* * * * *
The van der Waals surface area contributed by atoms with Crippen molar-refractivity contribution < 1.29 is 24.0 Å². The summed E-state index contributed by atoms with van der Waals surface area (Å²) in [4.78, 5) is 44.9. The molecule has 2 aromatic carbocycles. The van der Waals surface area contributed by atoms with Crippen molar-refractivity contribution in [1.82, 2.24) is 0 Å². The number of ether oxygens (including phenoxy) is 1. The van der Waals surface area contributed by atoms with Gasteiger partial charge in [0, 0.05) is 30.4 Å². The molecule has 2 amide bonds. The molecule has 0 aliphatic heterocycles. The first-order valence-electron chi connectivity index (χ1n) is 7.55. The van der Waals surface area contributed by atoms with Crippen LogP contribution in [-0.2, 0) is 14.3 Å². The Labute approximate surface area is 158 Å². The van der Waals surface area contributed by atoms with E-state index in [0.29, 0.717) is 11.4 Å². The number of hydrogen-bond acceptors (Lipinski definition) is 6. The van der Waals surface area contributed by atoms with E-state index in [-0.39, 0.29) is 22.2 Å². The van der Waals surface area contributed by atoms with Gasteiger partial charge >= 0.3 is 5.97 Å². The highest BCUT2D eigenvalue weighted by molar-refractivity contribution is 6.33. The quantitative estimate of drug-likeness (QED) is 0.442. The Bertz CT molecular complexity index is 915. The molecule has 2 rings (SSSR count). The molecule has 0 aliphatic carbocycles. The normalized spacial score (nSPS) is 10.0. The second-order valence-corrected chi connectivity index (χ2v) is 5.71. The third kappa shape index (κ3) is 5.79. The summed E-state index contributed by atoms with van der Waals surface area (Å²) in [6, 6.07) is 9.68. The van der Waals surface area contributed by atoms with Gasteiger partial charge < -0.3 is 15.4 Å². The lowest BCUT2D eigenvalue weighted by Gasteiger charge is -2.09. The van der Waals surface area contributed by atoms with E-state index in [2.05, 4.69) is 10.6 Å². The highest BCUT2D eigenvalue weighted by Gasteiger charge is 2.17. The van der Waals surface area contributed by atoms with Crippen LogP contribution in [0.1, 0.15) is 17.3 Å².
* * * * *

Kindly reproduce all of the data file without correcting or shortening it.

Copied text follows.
The van der Waals surface area contributed by atoms with Crippen molar-refractivity contribution < 1.29 is 24.0 Å². The summed E-state index contributed by atoms with van der Waals surface area (Å²) in [4.78, 5) is 44.9. The molecule has 2 aromatic carbocycles. The van der Waals surface area contributed by atoms with Crippen molar-refractivity contribution in [1.82, 2.24) is 0 Å². The number of ether oxygens (including phenoxy) is 1. The van der Waals surface area contributed by atoms with Gasteiger partial charge in [0, 0.05) is 30.4 Å². The molecule has 2 amide bonds. The molecule has 0 aliphatic heterocycles. The first-order valence-electron chi connectivity index (χ1n) is 7.55. The van der Waals surface area contributed by atoms with Crippen LogP contribution in [-0.2, 0) is 14.3 Å². The Labute approximate surface area is 158 Å². The van der Waals surface area contributed by atoms with E-state index in [0.29, 0.717) is 11.4 Å². The number of hydrogen-bond acceptors (Lipinski definition) is 6. The van der Waals surface area contributed by atoms with E-state index in [-0.39, 0.29) is 22.2 Å². The van der Waals surface area contributed by atoms with Gasteiger partial charge >= 0.3 is 5.97 Å². The highest BCUT2D eigenvalue weighted by molar-refractivity contribution is 6.33. The quantitative estimate of drug-likeness (QED) is 0.442. The Bertz CT molecular complexity index is 915. The molecule has 2 rings (SSSR count). The molecule has 0 aliphatic carbocycles. The normalized spacial score (nSPS) is 10.0. The second-order valence-corrected chi connectivity index (χ2v) is 5.71. The third kappa shape index (κ3) is 5.79. The summed E-state index contributed by atoms with van der Waals surface area (Å²) in [6, 6.07) is 9.68. The van der Waals surface area contributed by atoms with Gasteiger partial charge < -0.3 is 15.4 Å². The lowest BCUT2D eigenvalue weighted by Gasteiger charge is -2.09. The van der Waals surface area contributed by atoms with E-state index in [2.05, 4.69) is 10.6 Å². The highest BCUT2D eigenvalue weighted by Gasteiger charge is 2.17. The van der Waals surface area contributed by atoms with Crippen LogP contribution in [0.1, 0.15) is 17.3 Å².